CampHERO

CampHERO gives young girls a chance to experience what it’s like working in the protective services, including police, fire and emergency medical services (EMS), with hands-on training. Dane County Sheriff’s Deputy Hayley Collins (left) has been involved since the first CampHERO in 2012. She is shown here with two DeForest girls who have taken part in the camp in Sarah Hill (middle) and Natalie Spannknebel.

Still in high school, 15-year-old Sarah Hill envisions going into law enforcement someday. Even younger, at age 8, Natalie Spannknebel could see herself as a police officer when she grows up.

That’s music to Hayley Collins’ ears. It means CampHERO is working.

“We’ve had a good number of success stories,” said Collins, a deputy with the Dane County Sheriff’s Department, who is based at the Northeast Precinct in the Village of Windsor.

Started in 2012, CampHERO offers girls across grades K-12 hands-on learning about working in the protective services, such as police, fire and emergency medical services (EMS). Collins has been involved since the start.

“What is so rewarding is seeing girls come in who are so shy and timid at the beginning of camp interact with female role models in the protective services and become completely different girls who are starting to believe in themselves,” said Collins. “It’s nice to be a positive influence. In law enforcement, you don’t always get that kind of interaction.”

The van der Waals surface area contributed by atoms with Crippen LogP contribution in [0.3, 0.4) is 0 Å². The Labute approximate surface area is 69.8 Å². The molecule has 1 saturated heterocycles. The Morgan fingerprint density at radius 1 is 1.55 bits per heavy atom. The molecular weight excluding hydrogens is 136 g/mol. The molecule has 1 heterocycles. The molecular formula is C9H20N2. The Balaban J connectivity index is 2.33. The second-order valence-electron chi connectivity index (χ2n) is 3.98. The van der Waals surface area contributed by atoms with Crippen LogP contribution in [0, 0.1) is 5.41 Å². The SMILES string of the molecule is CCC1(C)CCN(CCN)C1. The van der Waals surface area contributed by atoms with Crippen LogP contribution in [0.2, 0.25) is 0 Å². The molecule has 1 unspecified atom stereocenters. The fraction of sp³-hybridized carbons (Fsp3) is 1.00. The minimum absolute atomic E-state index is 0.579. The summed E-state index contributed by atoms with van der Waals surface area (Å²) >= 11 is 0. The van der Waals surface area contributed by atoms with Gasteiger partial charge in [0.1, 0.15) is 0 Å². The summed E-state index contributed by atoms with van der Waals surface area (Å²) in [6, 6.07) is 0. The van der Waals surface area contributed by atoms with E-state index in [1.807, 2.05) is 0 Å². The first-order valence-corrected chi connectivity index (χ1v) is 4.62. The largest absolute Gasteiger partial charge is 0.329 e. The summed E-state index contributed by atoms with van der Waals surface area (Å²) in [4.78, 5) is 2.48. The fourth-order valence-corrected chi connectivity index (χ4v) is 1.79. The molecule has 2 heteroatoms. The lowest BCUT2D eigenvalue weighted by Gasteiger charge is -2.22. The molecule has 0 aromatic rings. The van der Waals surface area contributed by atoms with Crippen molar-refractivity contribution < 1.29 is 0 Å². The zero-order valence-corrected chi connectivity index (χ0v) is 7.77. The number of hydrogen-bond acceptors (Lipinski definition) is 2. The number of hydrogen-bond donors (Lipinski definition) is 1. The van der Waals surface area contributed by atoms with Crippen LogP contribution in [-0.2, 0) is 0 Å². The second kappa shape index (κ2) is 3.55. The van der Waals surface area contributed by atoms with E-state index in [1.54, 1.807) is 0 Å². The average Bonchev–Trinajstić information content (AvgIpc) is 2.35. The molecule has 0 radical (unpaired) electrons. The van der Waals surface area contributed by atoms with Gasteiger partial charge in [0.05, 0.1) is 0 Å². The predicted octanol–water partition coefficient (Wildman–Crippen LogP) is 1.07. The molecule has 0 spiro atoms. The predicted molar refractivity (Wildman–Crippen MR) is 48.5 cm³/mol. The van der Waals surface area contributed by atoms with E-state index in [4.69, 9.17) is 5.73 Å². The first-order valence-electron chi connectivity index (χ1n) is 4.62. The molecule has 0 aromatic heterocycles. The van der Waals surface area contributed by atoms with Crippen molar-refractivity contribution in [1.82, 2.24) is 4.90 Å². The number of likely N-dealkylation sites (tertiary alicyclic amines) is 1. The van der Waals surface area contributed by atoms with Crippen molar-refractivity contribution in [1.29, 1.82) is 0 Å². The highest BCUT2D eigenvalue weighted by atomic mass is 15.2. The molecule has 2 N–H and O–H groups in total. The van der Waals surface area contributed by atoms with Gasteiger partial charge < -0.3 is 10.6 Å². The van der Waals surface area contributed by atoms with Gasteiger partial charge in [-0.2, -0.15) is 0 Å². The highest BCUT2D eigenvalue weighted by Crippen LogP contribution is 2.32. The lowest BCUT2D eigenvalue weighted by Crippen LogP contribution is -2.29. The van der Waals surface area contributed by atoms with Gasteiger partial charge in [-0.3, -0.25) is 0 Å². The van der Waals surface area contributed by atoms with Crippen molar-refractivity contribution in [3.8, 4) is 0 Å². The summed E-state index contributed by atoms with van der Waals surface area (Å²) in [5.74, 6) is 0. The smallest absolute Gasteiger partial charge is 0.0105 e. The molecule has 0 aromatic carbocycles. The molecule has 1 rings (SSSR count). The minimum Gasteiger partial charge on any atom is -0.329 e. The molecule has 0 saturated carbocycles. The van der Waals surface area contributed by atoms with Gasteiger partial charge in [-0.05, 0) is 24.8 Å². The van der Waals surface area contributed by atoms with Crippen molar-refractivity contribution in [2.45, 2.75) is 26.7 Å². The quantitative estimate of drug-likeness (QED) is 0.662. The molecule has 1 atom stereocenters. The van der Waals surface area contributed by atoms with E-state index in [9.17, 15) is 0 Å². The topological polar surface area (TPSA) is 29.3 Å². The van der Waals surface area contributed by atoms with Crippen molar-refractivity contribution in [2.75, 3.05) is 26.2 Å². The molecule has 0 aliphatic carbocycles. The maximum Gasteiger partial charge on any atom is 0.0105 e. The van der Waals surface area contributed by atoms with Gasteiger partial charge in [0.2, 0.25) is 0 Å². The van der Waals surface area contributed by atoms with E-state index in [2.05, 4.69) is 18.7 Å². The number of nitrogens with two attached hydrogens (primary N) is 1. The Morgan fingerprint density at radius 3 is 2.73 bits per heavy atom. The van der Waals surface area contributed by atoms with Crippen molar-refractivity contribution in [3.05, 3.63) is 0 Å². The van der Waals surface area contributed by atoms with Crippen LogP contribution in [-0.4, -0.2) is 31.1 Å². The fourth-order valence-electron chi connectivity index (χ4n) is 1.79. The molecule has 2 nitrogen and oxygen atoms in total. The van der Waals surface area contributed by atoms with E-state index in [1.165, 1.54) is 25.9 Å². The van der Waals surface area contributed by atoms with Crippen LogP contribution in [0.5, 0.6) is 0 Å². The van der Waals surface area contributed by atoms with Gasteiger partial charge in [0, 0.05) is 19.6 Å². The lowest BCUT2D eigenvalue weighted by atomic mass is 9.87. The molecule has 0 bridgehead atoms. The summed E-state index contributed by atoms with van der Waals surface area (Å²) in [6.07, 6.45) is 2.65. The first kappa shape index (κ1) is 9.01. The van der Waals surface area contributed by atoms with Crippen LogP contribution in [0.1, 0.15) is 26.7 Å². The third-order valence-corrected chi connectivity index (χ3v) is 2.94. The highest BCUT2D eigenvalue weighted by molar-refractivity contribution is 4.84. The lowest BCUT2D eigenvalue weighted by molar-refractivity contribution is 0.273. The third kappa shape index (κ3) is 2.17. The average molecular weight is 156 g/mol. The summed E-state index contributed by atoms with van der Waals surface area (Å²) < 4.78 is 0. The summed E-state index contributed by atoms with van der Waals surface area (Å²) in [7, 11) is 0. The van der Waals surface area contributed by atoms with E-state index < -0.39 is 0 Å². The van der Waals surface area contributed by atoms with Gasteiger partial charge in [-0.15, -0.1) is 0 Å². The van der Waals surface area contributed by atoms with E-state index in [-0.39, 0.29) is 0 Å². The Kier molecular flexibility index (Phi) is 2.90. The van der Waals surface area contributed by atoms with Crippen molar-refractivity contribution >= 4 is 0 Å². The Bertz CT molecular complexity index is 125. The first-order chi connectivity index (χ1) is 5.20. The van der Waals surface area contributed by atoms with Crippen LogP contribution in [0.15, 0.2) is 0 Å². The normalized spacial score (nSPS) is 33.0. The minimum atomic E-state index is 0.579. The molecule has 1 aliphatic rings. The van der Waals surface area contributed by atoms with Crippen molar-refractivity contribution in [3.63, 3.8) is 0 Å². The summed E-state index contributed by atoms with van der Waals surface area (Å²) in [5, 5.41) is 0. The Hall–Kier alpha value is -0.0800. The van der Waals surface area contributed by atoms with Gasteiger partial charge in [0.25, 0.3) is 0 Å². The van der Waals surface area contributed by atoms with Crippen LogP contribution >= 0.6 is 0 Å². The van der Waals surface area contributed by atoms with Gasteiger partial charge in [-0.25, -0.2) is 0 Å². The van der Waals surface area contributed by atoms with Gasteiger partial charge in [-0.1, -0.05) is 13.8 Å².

Meeting up with former campers, some of have told Collins that they’ve done EMS training or plan to enter the police academy. Not all of them began CampHERO with such thoughts in mind.

“Maybe they didn’t have an interest or maybe they had an interest and it helped them jump forward,” said Collins.

There is nothing else like CampHERO, according to Collins. It was co-founded by Madison Fire Department EMS Training Captain Jen Roman, and it attracts campers from as far away as California and Texas, as well as closer locales such as Janesville, La Crosse and Eau Claire. Learning new skills and exploring careers in the protective services is what CampHERO, which spans two weeks in July, is all about.

At the same time, girls who go through it gain courage, build confidence and develop character.

“They get exposed to different teaching, and they find they can do anything,” said Collins.

Collins said Roman came up with the idea upon realizing there were proportionately less women in the protective services than men. It will take some time for the numbers to become more closely aligned.

CampHERO was developed by the Girl Scouts of Wisconsin-Badgerland Council in tandem with local police, fire and EMS agencies. However, girls who are not in Scouting can take part. Most of the camp takes place at Madison College in the Protective Services Building. Some of it is held at Camp Brandenberg in the Town of Dane and just outside of Waunakee. Depending on the age group, campers will have overnight stays or simply be bused in for the day.

The camp caters to different ages. Those in kindergarten and first grade go to CampHERO for a half day, while high schoolers attend the camp for six days.